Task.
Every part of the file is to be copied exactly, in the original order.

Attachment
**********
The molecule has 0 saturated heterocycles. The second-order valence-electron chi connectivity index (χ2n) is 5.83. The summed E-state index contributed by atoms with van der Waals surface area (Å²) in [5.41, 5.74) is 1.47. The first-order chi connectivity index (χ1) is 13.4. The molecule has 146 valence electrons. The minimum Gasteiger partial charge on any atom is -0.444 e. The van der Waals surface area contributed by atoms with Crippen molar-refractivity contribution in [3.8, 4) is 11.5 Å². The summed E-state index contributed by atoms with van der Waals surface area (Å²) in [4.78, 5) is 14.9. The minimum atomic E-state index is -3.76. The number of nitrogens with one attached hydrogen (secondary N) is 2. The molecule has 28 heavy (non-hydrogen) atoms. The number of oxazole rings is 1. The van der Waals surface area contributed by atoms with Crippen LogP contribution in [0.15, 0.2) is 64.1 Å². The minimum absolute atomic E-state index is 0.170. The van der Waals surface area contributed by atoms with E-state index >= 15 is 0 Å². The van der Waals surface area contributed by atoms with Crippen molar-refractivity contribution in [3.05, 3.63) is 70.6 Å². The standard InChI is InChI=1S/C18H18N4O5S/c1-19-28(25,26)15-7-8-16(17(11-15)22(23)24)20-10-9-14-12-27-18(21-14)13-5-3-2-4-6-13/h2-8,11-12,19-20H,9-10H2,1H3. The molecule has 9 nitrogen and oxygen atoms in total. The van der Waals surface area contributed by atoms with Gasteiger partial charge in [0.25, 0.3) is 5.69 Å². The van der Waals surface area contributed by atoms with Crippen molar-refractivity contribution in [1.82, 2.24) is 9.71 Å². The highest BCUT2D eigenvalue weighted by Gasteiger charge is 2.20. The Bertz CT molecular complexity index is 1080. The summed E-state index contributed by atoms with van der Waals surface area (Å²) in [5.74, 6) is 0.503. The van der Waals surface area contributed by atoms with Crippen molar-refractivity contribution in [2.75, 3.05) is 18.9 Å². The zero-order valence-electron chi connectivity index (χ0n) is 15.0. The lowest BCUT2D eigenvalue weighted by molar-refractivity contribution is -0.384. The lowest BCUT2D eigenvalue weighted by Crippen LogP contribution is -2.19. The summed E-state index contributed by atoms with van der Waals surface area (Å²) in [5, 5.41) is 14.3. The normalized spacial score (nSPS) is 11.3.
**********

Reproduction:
The molecule has 0 saturated heterocycles. The second-order valence-electron chi connectivity index (χ2n) is 5.83. The summed E-state index contributed by atoms with van der Waals surface area (Å²) in [5.41, 5.74) is 1.47. The first-order chi connectivity index (χ1) is 13.4. The molecule has 146 valence electrons. The minimum Gasteiger partial charge on any atom is -0.444 e. The van der Waals surface area contributed by atoms with Crippen molar-refractivity contribution in [3.8, 4) is 11.5 Å². The summed E-state index contributed by atoms with van der Waals surface area (Å²) in [4.78, 5) is 14.9. The minimum atomic E-state index is -3.76. The number of nitrogens with one attached hydrogen (secondary N) is 2. The molecule has 28 heavy (non-hydrogen) atoms. The number of oxazole rings is 1. The van der Waals surface area contributed by atoms with Crippen LogP contribution in [0.15, 0.2) is 64.1 Å². The minimum absolute atomic E-state index is 0.170. The van der Waals surface area contributed by atoms with E-state index >= 15 is 0 Å². The van der Waals surface area contributed by atoms with Crippen molar-refractivity contribution in [3.05, 3.63) is 70.6 Å². The standard InChI is InChI=1S/C18H18N4O5S/c1-19-28(25,26)15-7-8-16(17(11-15)22(23)24)20-10-9-14-12-27-18(21-14)13-5-3-2-4-6-13/h2-8,11-12,19-20H,9-10H2,1H3. The molecule has 9 nitrogen and oxygen atoms in total. The van der Waals surface area contributed by atoms with Gasteiger partial charge in [0.25, 0.3) is 5.69 Å². The van der Waals surface area contributed by atoms with Crippen molar-refractivity contribution in [1.82, 2.24) is 9.71 Å². The highest BCUT2D eigenvalue weighted by Gasteiger charge is 2.20. The Bertz CT molecular complexity index is 1080. The summed E-state index contributed by atoms with van der Waals surface area (Å²) in [5.74, 6) is 0.503. The van der Waals surface area contributed by atoms with Crippen molar-refractivity contribution in [2.75, 3.05) is 18.9 Å². The zero-order valence-electron chi connectivity index (χ0n) is 15.0. The lowest BCUT2D eigenvalue weighted by molar-refractivity contribution is -0.384. The lowest BCUT2D eigenvalue weighted by Crippen LogP contribution is -2.19. The summed E-state index contributed by atoms with van der Waals surface area (Å²) in [5, 5.41) is 14.3. The normalized spacial score (nSPS) is 11.3.